Green beans are annual plants, meaning the life cycle of the green bean plant lasts one year. This is a relatively short period compared to other vegetables and plants, but still has a very important role in gardeners’ lives. This makes them an ideal vegetable crop for gardeners who want a fast harvest.
Green beans go through five phases in their life cycle: planting seeds, germination, seedlings, flowering and pod sets, maturation and harvest.
The life cycle of the green bean plant begins with the planting of seeds in the spring and ends upon harvest in late summer or early fall. Knowing when each green beans’ stage’s life cycle occurs will make it easier for you to know when to plant, harvest, and let the plants cease producing green beans.
Green bean seeds are a popular choice for gardeners because they sprout quickly, look nice, and taste good. There are many varieties of seeds to choose from, but in general, there are two main types: bush green bean and pole green bean.
Bush varieties are ideal for novice gardeners who don’t have a lot of time on their hands; they require less tending than pole varieties but deliver just as good a yield when it comes time for harvest.
Planting these seeds directly into the soil is an easy way to get your green beans growing fast and thriving in the garden. You can begin planting your seeds indoors four weeks before the last frost date in your area.
They should be planted outside when there is no longer any risk of frost and the soil is consistently at least 65 degrees Fahrenheit.
The seeds like to be planted in rich soil about an inch deep. Green beans will germinate and grow in four to ten days if the soil is wet and warm.
During germination, the seed absorbs water and swells until it bursts open, allowing the root to emerge. This root will eventually become the young shoot’s anchor in the soil as it grows bigger and taller.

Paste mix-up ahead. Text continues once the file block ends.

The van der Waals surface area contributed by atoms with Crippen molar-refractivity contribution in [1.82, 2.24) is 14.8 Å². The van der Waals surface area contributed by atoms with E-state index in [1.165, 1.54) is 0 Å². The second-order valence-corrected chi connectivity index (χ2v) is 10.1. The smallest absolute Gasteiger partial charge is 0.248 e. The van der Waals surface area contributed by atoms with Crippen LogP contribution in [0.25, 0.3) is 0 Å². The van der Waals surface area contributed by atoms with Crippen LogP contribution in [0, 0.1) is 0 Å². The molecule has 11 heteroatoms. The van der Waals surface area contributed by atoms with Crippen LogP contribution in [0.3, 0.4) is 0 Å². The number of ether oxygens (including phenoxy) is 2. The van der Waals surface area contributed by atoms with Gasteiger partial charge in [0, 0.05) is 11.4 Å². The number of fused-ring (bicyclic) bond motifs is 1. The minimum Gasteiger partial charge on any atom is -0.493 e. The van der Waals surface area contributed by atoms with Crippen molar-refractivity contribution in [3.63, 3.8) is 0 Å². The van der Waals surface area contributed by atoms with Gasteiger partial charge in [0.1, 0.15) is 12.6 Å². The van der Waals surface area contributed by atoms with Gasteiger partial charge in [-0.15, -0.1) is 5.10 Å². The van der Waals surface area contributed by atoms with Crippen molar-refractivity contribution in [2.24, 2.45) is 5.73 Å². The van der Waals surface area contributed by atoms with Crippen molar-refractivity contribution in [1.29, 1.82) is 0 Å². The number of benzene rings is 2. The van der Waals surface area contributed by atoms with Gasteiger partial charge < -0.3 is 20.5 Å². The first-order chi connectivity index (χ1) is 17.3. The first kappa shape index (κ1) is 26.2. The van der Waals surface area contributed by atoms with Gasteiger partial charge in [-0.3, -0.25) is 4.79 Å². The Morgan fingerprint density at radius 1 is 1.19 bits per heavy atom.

Warmth speeds up the process of germination, which must happen quickly enough to keep the plant from eating all of the starch in the green bean.
Depending on what kind of green bean you planted, either a pole or a bush, the seedlings will start to grow upward.
Depending on the variety, the young plant develops more leaves and matures into a bush or a pole-shaped adult plant that resembles a vine.
Some varieties grow as ‘half-runners” and behave like a hybrid of bush and pole plants.
Bush-type green beans grow into a thick bush that gets about 2 feet tall and 1 foot wide. Pole-type beans can grow up to 6 feet tall and need a trellis to support them.
Flowering and Pod Set
Plants start reproducing as soon as they are able to produce flowers, which are the reproductive part of the plant. Although the length of time it takes a bean plant to flower varies depending on the variety of bean, in general, you’ll start seeing flowers on the bean plant six to eight weeks after germination.
Bush beans are determinate, which means that the plant produces flowers and seeds all within a short period of time.
Pole beans are indeterminate, and continuously produce flowers and seeds throughout their growing season.
Seed pods form as a result of pollination or fertilization of the blooms.
The flowers start off white and then change to yellow as they mature. Soon afterward, the flowers will be replaced by green bean pods, which contain several small, round, or flattened seeds inside them.
Maturation and Harvest
The pod’s beans appear somewhere between 45 and 60 days after planting. At this stage of the green bean’s life cycle, the pods have reached their full size and color and have turned from a bright to a dull or yellowish green. The texture will have become firmer as well due to the loss of moisture content, making it harder but less sweet than when it was younger.
Bean pods are usually picked before the beans inside start to grow. Bean pods are harvested at different times, depending on the type of bean. In many cases, the bean pods are harvested before the beans inside start developing.
Some pods are allowed to fully mature, becoming quite long and fat, so that seeds can be harvested for the harvests of the next spring. The pods are left to hang on the plant and dry out until the skins get firm and start to turn brown. After the plants are harvested and split, the seeds are taken out and saved for planting the following spring.
As long as the beans are picked, the plants will keep making beans until the end of the growing season.
So, How Fast Green Bean Plants Grow?
The rate of growth for green beans will depend on several factors, including soil quality, sunlight exposure, and air temperature.
Generally speaking, a healthy green bean plant can reach maturity in 45 to 65 days. The plants need plenty of sun each day to thrive; at least 6 hours of direct sunlight is ideal.
Pole beans are vining plants that require trellising or staking for support. They tend to be longer and may even reach heights of up to 15 feet in some cases.
Bush beans, on the other hand, are a smaller variety of green bean that does not need any form of support and can grow from 12 inches to 4 feet tall.
The difference in size between pole and bush beans is an important factor when it comes to yield. Pole varieties will produce more than bush varieties since they grow larger and can carry more pods at once.